In my opinion.

 

This post is characteristic of someone who simply does not understand how the early music of Philip Glass is meant to be enjoyed. Many, limited people, see them as nothing more than failed attempts at producing music with 'pretty melodies' or 'nice rhythms' or whatever people listen to pop music for, when it fact, the intentions of the composer have been completely misinterpreted. When Philip Glass composed Music In Contrary Motion, he was clearly attempting to produce a piece of music that could be enjoyed for its additive progression of patterns with intrinsic mathematical beauty. It can be enjoyed consciously, by openly listening to each augmentation of its expanding figures, or it can be enjoyed subconsciously, simply by relaxing and absorbing the mysterious, hypnotic atmosphere expressed by the richly fertile progression of notes.

 

How can you say that this piece "says nothing of interest" when it has the ability to produce such a profound effect on someone's emotion? Whether you're being entertained by the pattern process or getting lost in a hypnotic trance, this piece of music couldn't be more valuable.

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This post is characteristic of someone who simply does not understand how the early music of Philip Glass is meant to be enjoyed. Many, limited people, see them as nothing more than failed attempts at producing music with 'pretty melodies' or 'nice rhythms' or whatever people listen to pop music for, when it fact, the intentions of the composer have been completely misinterpreted. When Philip Glass composed Music In Contrary Motion, he was clearly attempting to produce a piece of music that could be enjoyed for its additive progression of patterns with intrinsic mathematical beauty. It can be enjoyed consciously, by openly listening to each augmentation of its expanding figures, or it can be enjoyed subconsciously, simply by relaxing and absorbing the mysterious, hypnotic atmosphere expressed by the richly fertile progression of notes.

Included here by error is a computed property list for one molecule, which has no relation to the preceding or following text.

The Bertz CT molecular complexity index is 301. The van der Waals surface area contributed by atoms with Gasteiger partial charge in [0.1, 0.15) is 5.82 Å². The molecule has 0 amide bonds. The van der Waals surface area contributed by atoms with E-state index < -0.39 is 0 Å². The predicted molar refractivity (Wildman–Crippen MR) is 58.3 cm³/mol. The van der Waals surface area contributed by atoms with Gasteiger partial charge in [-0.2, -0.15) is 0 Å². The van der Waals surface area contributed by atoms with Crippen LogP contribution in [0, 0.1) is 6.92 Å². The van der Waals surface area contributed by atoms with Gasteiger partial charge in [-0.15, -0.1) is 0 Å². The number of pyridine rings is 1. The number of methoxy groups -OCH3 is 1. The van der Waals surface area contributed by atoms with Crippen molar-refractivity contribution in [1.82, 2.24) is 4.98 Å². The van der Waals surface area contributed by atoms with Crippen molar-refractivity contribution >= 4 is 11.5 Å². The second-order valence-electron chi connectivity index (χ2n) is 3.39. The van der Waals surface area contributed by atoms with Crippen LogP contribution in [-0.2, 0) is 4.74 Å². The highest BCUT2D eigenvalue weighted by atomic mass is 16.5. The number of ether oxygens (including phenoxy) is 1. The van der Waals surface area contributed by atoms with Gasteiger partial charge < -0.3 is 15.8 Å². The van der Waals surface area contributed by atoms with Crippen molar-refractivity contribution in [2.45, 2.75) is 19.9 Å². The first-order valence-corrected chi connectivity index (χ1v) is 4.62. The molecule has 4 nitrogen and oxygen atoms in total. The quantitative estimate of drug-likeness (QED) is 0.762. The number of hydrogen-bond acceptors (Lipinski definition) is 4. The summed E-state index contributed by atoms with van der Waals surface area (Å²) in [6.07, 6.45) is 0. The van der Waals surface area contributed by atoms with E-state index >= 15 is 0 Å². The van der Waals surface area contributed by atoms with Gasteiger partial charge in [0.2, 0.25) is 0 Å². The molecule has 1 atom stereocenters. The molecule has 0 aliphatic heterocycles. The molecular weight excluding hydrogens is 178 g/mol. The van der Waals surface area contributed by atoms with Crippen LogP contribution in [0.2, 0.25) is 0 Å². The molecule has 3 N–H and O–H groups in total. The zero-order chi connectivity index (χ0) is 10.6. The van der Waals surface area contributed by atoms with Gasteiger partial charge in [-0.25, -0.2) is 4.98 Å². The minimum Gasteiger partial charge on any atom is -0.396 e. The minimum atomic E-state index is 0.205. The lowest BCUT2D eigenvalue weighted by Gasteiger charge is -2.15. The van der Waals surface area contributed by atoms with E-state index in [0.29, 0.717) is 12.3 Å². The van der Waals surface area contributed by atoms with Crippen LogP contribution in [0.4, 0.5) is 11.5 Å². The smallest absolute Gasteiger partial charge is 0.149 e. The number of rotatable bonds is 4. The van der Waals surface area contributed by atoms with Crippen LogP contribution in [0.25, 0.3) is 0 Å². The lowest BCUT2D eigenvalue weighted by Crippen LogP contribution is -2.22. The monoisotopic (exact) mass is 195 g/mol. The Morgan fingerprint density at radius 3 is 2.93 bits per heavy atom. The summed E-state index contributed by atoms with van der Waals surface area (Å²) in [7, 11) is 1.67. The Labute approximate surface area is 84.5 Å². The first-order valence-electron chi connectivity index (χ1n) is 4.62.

How can you say that this piece "says nothing of interest" when it has the ability to produce such a profound effect on someone's emotion? Whether you're being entertained by the pattern process or getting lost in a hypnotic trance, this piece of music couldn't be more valuable.

 

I find it hilarious that someone who cites this piece as their favourite among "many styles and genres" can sound so supercilious. I understand fully what the piece is about, it really isn't very difficult. What you call a "richly fertile progession of notes" I call the first five degrees of an A minor scale used in the least interesting way I can possibly think of. Perhaps this piece has a profound effect on your emotions but it certainly doesn't have anything like that on mine, except that it annoys me.